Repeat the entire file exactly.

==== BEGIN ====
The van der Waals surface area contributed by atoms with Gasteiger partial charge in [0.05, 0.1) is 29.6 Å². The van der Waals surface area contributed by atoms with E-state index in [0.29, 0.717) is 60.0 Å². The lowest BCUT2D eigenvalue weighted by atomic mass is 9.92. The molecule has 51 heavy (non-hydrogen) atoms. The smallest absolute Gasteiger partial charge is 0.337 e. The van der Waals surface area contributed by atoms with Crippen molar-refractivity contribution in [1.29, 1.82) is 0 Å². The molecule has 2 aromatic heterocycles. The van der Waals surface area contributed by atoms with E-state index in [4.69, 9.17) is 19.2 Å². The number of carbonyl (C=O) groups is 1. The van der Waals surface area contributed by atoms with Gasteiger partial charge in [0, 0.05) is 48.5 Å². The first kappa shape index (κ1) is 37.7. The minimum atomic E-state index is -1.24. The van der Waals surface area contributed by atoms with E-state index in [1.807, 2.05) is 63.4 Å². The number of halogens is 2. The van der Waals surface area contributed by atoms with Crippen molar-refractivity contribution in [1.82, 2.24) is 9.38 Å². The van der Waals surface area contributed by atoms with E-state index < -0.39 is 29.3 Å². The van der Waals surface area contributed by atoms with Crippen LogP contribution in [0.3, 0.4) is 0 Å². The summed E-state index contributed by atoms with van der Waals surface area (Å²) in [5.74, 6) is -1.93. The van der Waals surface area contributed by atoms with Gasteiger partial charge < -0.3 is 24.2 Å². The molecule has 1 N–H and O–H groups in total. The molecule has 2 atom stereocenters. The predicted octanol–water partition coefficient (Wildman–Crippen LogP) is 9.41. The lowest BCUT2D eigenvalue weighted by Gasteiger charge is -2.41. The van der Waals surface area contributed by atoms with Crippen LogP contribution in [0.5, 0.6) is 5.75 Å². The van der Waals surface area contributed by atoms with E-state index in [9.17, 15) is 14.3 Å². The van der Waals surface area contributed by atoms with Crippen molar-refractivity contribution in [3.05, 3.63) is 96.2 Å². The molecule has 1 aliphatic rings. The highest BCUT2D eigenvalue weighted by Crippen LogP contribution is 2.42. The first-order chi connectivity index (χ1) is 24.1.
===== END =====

The van der Waals surface area contributed by atoms with Gasteiger partial charge in [0.05, 0.1) is 29.6 Å². The van der Waals surface area contributed by atoms with E-state index in [0.29, 0.717) is 60.0 Å². The lowest BCUT2D eigenvalue weighted by atomic mass is 9.92. The molecule has 51 heavy (non-hydrogen) atoms. The smallest absolute Gasteiger partial charge is 0.337 e. The van der Waals surface area contributed by atoms with Crippen molar-refractivity contribution in [1.29, 1.82) is 0 Å². The molecule has 2 aromatic heterocycles. The van der Waals surface area contributed by atoms with E-state index in [4.69, 9.17) is 19.2 Å². The number of carbonyl (C=O) groups is 1. The van der Waals surface area contributed by atoms with Gasteiger partial charge in [0, 0.05) is 48.5 Å². The first kappa shape index (κ1) is 37.7. The minimum atomic E-state index is -1.24. The van der Waals surface area contributed by atoms with E-state index in [1.807, 2.05) is 63.4 Å². The number of halogens is 2. The van der Waals surface area contributed by atoms with Crippen molar-refractivity contribution in [1.82, 2.24) is 9.38 Å². The van der Waals surface area contributed by atoms with E-state index < -0.39 is 29.3 Å². The van der Waals surface area contributed by atoms with Crippen LogP contribution in [0.3, 0.4) is 0 Å². The summed E-state index contributed by atoms with van der Waals surface area (Å²) in [5.74, 6) is -1.93. The van der Waals surface area contributed by atoms with Gasteiger partial charge < -0.3 is 24.2 Å². The molecule has 1 N–H and O–H groups in total. The molecule has 2 atom stereocenters. The predicted octanol–water partition coefficient (Wildman–Crippen LogP) is 9.41. The lowest BCUT2D eigenvalue weighted by Gasteiger charge is -2.41. The van der Waals surface area contributed by atoms with Crippen LogP contribution in [0.5, 0.6) is 5.75 Å². The van der Waals surface area contributed by atoms with E-state index in [9.17, 15) is 14.3 Å². The van der Waals surface area contributed by atoms with Crippen molar-refractivity contribution in [3.05, 3.63) is 96.2 Å². The molecule has 1 aliphatic rings. The highest BCUT2D eigenvalue weighted by Crippen LogP contribution is 2.42. The first-order chi connectivity index (χ1) is 24.1.